To be honest – whether or not you have new tyres doesn’t change the strategies you can do. It can only do that if some strategies are marginal (if, for example, a 2-stop could complete all but 3 of the race laps). Otherwise, really, it just changes the speed of your car while you’re doing the strategy.
In 2009 most teams just about pitted when they ran out (why pit any earlier?) It was an exact Science. In 2011/2012, that’s different – it just shows you who *might* have an advantage.
For example: (O/P = option/prime; U/N = used/new)
Rosberg had OU, ON, OU, PN, PN, PU in China. He still only used a 2 stop despite having 3 new sets of tyres.
Vettel had OU, OU, OU, PN, PU, PU in Bahrain. He still did 3 stops despite only having 1 new set.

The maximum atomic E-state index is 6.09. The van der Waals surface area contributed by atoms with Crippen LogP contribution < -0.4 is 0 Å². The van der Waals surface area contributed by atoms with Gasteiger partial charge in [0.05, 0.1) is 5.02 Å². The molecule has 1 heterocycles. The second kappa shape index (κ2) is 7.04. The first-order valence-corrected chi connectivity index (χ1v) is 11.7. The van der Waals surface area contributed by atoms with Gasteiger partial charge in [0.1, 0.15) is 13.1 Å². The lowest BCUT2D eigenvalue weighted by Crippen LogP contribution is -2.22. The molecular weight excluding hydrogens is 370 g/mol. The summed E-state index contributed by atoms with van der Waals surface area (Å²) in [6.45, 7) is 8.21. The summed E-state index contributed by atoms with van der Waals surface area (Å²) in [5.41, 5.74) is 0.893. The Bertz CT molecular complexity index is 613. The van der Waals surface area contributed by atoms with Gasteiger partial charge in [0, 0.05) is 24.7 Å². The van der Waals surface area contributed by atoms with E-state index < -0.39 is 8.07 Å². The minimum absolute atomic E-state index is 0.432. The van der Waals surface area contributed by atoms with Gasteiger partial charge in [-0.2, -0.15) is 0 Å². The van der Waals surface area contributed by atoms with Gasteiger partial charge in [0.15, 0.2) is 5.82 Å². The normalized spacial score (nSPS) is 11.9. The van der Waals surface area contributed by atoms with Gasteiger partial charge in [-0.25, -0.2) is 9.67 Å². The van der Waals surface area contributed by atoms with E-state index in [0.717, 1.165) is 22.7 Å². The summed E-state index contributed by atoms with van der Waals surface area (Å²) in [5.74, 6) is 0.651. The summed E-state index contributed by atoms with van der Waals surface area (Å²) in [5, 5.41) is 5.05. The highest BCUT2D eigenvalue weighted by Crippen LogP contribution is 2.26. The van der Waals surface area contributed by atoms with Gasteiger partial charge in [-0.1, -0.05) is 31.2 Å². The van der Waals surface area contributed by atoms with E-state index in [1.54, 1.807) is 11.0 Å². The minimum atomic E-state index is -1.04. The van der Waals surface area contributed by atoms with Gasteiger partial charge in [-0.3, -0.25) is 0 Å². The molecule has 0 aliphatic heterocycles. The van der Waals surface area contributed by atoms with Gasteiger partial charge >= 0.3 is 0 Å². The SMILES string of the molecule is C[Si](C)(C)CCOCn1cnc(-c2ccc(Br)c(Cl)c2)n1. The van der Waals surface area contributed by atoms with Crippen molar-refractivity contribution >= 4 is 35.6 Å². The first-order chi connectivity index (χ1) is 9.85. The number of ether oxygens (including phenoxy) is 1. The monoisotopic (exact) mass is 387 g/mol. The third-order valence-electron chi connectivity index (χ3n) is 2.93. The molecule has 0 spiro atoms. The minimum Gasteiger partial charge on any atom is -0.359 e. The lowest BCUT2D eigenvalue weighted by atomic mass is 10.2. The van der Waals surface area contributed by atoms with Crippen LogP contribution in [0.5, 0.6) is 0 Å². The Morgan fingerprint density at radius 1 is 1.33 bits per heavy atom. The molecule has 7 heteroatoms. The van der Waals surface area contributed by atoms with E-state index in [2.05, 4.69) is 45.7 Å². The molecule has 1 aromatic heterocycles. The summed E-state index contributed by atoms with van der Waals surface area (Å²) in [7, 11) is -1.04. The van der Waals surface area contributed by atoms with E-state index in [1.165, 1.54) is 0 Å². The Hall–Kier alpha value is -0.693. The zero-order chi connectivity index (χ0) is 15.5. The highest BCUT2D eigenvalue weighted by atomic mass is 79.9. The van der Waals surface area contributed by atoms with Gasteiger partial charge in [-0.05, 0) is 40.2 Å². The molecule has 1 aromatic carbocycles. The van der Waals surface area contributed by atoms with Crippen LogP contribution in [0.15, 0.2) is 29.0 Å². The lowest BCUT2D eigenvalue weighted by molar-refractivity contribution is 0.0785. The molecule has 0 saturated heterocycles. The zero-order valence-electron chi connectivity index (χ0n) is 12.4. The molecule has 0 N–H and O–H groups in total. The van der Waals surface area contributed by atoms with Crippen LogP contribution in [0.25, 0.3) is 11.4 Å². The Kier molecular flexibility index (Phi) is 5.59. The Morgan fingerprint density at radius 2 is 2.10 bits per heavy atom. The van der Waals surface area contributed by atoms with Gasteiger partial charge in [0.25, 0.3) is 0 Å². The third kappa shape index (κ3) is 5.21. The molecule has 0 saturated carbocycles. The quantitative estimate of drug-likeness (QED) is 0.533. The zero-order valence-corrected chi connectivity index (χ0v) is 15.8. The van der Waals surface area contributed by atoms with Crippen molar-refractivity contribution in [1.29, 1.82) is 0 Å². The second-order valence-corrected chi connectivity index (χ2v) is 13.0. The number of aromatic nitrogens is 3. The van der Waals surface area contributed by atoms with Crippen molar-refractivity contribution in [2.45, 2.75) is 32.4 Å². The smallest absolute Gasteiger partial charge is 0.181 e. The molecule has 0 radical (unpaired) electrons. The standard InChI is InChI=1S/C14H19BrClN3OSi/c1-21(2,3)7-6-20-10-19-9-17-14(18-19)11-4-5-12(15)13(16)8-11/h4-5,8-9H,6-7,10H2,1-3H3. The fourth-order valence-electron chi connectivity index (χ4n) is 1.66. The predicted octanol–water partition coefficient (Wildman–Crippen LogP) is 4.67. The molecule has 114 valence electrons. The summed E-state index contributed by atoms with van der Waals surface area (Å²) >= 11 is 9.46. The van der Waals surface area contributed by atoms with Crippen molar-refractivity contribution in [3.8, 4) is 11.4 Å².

The strategies will still be decided by the tyre management qualities of the car+driver package on the track, and the pace differential of each tyre.
Degradation is very difficult to measure without breaking a car apart. Wear is decidedly easier to measure. We don’t need data on that IMO – but at least they could tell us the range of tyres each driver has.
A driver with 6 new sets of old tyres, vs one who has 6 sets of new tyres, can both do the same strategy anyways. Back in